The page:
Moreover, in Brazil, at least nine people were killed in the state of Bahia due to drug trafficking disputes last week. Over the past decade, Bahia has been hit by an influx of organized crime and drug trafficking, causing violence to rise due to disputes over the control of the drug market and territories (A Tarde, 7 September 2021). In particular, the expansion of the First Capital Command (PCC) and the Red Command (CV) to the northeast of Brazil has fueled disputes with local drug trafficking groups seeking dominance in the region (A Tarde, 7 September 2021). Violence in Bahia is both common and highly volatile; it is considered an area of ‘extreme risk’ by ACLED’s Volatility and Predictability Index.
In Chile, Indigenous militias perpetrated several attacks in Araucanía and Biobío regions last week. In Biobío region, unidentified perpetrators, suspected of being members of an Indigenous militia, attacked a police checkpoint and destroyed several forestry vehicles and property houses in Arauco province. Moreover, the Mapuche Territorial Alliance (ATM) and the Mapuche Lavkenche Resistance (RML) attacked forestry companies and set fire to private properties also in Arauco province. ACLED’s Emerging Actor Tracker flagged the RML as an emerging actor over the past month in Chile. The presence of emerging actors indicates a change in the conflict environment, with civilians often bearing the burden of such new activity; civilians were targeted by the RML, for example, earlier this month.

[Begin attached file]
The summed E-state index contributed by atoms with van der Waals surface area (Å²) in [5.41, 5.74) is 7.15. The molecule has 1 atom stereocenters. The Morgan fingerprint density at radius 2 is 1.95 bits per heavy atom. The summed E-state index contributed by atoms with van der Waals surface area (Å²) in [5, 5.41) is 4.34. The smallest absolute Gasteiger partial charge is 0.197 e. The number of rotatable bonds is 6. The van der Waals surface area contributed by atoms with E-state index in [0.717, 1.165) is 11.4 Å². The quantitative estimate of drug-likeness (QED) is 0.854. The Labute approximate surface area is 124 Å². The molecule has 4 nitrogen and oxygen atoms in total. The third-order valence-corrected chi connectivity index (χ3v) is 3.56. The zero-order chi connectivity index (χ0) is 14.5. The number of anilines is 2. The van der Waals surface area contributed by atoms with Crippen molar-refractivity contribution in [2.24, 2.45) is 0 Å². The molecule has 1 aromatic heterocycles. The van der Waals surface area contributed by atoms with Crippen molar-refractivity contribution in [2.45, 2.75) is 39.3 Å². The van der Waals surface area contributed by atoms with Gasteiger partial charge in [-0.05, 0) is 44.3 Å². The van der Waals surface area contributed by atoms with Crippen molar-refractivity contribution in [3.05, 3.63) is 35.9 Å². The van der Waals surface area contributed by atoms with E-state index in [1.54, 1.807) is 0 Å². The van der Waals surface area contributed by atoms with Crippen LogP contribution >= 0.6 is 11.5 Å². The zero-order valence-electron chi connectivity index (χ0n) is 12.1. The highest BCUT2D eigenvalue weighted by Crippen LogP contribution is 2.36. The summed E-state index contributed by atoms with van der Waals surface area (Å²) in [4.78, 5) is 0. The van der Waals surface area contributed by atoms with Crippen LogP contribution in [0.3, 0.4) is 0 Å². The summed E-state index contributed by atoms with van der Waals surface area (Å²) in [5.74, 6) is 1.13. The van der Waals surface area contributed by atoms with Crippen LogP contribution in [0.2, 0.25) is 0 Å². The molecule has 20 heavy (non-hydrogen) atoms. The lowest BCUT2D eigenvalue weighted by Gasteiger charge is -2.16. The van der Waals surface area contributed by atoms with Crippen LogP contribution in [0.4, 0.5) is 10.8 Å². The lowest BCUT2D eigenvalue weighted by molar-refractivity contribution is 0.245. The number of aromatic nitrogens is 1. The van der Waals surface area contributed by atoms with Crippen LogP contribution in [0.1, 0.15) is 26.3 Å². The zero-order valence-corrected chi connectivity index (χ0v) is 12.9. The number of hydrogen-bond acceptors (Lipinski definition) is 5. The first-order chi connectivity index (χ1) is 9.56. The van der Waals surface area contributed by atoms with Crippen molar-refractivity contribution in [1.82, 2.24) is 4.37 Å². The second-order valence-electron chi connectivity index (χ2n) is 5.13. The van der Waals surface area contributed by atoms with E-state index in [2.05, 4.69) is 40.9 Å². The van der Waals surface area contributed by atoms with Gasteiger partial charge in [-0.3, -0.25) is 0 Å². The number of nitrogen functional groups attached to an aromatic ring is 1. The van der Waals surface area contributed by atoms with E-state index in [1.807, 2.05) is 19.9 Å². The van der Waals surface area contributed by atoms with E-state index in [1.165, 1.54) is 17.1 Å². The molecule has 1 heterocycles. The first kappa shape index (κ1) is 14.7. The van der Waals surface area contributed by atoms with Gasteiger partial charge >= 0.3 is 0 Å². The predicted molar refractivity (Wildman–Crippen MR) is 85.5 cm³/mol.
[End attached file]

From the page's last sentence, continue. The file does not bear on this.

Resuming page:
Meanwhile, in Araucanía region, hooded men of the Mapuche Malleco Resistance (RMM) set fire to a tourist village in the Malleco province and threatened the owner of the tourist village. A Mapuche armed group also attacked several truck drivers, burned vehicles, and injured four civilians in the area. ACLED’s Subnational Surge Tracker first warned of increased violence to come in Araucanía in the past month. Indigenous militia activity in the southern regions contributed to the 105% increase in violence in Chile last month relative to the past year flagged by ACLED’s Conflict Change Map, which first warned of increased violence to come in the country in the past month. Indigenous activists who fight for Mapuche rights have claimed for decades that their territory has been illegally occupied by agriculture and forestry companies acting with state complicity (Reuters, 10 July 2021) (for more, see this ACLED Analysis piece: Understanding Indigenous Conflict in Chile).